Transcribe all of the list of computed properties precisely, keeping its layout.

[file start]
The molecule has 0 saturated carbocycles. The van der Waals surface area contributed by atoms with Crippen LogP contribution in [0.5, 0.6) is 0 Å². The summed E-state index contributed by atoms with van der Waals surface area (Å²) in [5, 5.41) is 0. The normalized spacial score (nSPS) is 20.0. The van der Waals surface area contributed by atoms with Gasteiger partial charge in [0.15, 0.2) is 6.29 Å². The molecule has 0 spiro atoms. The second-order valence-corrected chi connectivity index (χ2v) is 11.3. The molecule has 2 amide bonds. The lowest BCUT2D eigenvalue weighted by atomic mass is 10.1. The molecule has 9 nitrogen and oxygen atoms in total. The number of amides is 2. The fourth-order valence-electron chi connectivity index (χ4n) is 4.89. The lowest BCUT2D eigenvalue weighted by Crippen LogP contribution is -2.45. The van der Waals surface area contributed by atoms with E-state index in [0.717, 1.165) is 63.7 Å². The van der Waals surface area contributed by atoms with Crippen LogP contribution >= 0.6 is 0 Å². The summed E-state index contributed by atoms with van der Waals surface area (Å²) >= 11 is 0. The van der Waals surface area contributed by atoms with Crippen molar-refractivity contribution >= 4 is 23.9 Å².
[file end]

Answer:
The molecule has 0 saturated carbocycles. The van der Waals surface area contributed by atoms with Crippen LogP contribution in [0.5, 0.6) is 0 Å². The summed E-state index contributed by atoms with van der Waals surface area (Å²) in [5, 5.41) is 0. The normalized spacial score (nSPS) is 20.0. The van der Waals surface area contributed by atoms with Gasteiger partial charge in [0.15, 0.2) is 6.29 Å². The molecule has 0 spiro atoms. The second-order valence-corrected chi connectivity index (χ2v) is 11.3. The molecule has 2 amide bonds. The lowest BCUT2D eigenvalue weighted by atomic mass is 10.1. The molecule has 9 nitrogen and oxygen atoms in total. The number of amides is 2. The fourth-order valence-electron chi connectivity index (χ4n) is 4.89. The lowest BCUT2D eigenvalue weighted by Crippen LogP contribution is -2.45. The van der Waals surface area contributed by atoms with E-state index in [0.717, 1.165) is 63.7 Å². The van der Waals surface area contributed by atoms with Crippen LogP contribution >= 0.6 is 0 Å². The summed E-state index contributed by atoms with van der Waals surface area (Å²) >= 11 is 0. The van der Waals surface area contributed by atoms with Crippen molar-refractivity contribution >= 4 is 23.9 Å².